How to Avoid Leaning Forward on Squats

Image Credit: Wanna be Big.com


A common error on the Squat is to lean forward. Check the picture above for an example of a Squat turning into a Goodmorning. Leaning forward is bad. This article will teach you how to avoid leaning forward on the Squat & why.


Why is Leaning Forward Bad?
You should avoid leaning forward on the Squat for the following three reasons:

  • More stress on your lower back.
  • Less efficient use of your hip muscles.
  • Increased risk of bending your lower back.

Leaning forward isolates your lower back: the Squat becomes a Goodmorning. This puts more stress on your lower back. The good way is to use your hip muscles, including the glutes, which are your strongest muscles.


Why You Lean Forward On Squats.
Beginners lean forward for different reasons than intermediates & advanced athletes.

  • Beginners: your hips raise faster than your shoulders.
  • Intermediate/Advanced: you’re not using your glutes.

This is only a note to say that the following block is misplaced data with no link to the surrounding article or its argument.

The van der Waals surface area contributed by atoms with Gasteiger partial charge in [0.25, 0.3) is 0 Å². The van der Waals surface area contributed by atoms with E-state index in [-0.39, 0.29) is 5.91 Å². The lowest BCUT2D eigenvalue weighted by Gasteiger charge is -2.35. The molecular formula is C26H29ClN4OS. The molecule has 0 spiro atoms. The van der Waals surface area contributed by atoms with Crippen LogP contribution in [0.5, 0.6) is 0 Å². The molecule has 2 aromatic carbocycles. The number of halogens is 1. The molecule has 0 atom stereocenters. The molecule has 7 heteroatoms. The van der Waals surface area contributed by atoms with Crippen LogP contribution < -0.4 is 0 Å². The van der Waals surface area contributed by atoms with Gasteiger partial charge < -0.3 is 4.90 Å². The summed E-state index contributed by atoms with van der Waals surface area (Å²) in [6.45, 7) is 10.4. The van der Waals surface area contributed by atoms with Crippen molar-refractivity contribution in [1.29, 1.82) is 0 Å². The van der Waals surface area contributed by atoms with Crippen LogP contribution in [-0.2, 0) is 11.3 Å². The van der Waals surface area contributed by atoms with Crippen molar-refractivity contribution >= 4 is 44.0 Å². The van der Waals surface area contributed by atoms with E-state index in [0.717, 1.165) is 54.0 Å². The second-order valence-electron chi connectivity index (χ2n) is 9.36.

If you don’t use your glutes correctly, you’ll try to get the weight up using your lower back by leaning forward. This increases the stress on your lower back which gets all the load. Meaning increased risk of lower back injury.


How to Fix It?
Several ways you can avoid leaning forward on the Squat:

  • Push From the Heels. This shifts the center of gravity to the back. Curl your toes up if needed & push upwards, not to the front.
  • Look Forward. Your body follows your head. Never look down. You risk pushing to the front rather than pushing upwards.
  • Squat Wider. Opening your stance allows your hips to go deeper more easily than when using a narrow stance.
  • Stretch Hips Muscles. Stretch all muscles of the hip: Hip Flexors, Piriformis, Psoas, Adductors, Glutes, Hamstrings, etc.
  • Chest Up. Make a big chest & lift it up. Tighten your upper-back, try to touch your shoulder-blades. Your chest must stay up at all times.
  • Bring Your Hips Up. Lockout the weight by bringing your hips up. Squeeze your glutes hard. Do glute activation work if needed.
  • Lower the Weight. Often the weight will be too heavy. So you’ll lower your hips less & your torso more to try to break parallel. Watch your ego. Weight increases must be the result of strength increases, not of more advantageous technique.
  • Front Squats. If you can’t stop leaning forward, try Front Squats for a while. You can lean forward on Front Squats, but less than with Back Squats: the bar will fall out of your hands.
  • Practice. Good technique comes with practice. Squat a lot, especially if you’ve been leaning forward for a long time. Get some weight off the bar, relearn to Squat from scratch, you’ll reap the benefits afterwards.

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